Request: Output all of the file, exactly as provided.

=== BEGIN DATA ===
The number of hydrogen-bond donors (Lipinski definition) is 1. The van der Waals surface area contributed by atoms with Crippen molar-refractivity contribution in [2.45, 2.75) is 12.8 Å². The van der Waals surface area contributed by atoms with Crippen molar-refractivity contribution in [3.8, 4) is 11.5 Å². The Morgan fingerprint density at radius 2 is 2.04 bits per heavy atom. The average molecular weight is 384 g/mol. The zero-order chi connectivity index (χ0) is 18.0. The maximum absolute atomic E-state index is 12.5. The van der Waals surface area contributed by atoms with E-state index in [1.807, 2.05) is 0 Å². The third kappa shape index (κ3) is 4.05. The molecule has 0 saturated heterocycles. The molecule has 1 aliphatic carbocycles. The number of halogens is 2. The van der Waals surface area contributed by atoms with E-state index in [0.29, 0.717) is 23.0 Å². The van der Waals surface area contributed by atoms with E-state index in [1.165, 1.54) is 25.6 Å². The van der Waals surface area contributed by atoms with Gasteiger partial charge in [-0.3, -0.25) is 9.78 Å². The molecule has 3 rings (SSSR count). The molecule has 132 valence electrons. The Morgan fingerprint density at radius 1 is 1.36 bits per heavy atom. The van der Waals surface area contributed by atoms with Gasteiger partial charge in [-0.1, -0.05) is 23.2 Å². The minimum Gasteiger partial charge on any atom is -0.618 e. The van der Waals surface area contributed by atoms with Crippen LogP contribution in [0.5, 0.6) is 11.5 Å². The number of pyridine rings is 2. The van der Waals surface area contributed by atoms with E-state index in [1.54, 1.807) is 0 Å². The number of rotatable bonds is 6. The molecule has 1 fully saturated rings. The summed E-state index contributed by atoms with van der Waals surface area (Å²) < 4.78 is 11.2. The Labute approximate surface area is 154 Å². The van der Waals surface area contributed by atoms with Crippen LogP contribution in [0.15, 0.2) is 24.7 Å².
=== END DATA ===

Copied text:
The number of hydrogen-bond donors (Lipinski definition) is 1. The van der Waals surface area contributed by atoms with Crippen molar-refractivity contribution in [2.45, 2.75) is 12.8 Å². The van der Waals surface area contributed by atoms with Crippen molar-refractivity contribution in [3.8, 4) is 11.5 Å². The Morgan fingerprint density at radius 2 is 2.04 bits per heavy atom. The average molecular weight is 384 g/mol. The zero-order chi connectivity index (χ0) is 18.0. The maximum absolute atomic E-state index is 12.5. The van der Waals surface area contributed by atoms with E-state index in [1.807, 2.05) is 0 Å². The third kappa shape index (κ3) is 4.05. The molecule has 0 saturated heterocycles. The molecule has 1 aliphatic carbocycles. The number of halogens is 2. The van der Waals surface area contributed by atoms with E-state index in [0.29, 0.717) is 23.0 Å². The van der Waals surface area contributed by atoms with E-state index in [1.165, 1.54) is 25.6 Å². The van der Waals surface area contributed by atoms with Gasteiger partial charge in [-0.3, -0.25) is 9.78 Å². The molecule has 3 rings (SSSR count). The molecule has 132 valence electrons. The Morgan fingerprint density at radius 1 is 1.36 bits per heavy atom. The van der Waals surface area contributed by atoms with Gasteiger partial charge in [-0.1, -0.05) is 23.2 Å². The minimum Gasteiger partial charge on any atom is -0.618 e. The van der Waals surface area contributed by atoms with Crippen LogP contribution in [0.5, 0.6) is 11.5 Å². The number of pyridine rings is 2. The van der Waals surface area contributed by atoms with E-state index in [1.54, 1.807) is 0 Å². The number of rotatable bonds is 6. The molecule has 1 fully saturated rings. The summed E-state index contributed by atoms with van der Waals surface area (Å²) < 4.78 is 11.2. The Labute approximate surface area is 154 Å². The van der Waals surface area contributed by atoms with Crippen LogP contribution in [0.15, 0.2) is 24.7 Å².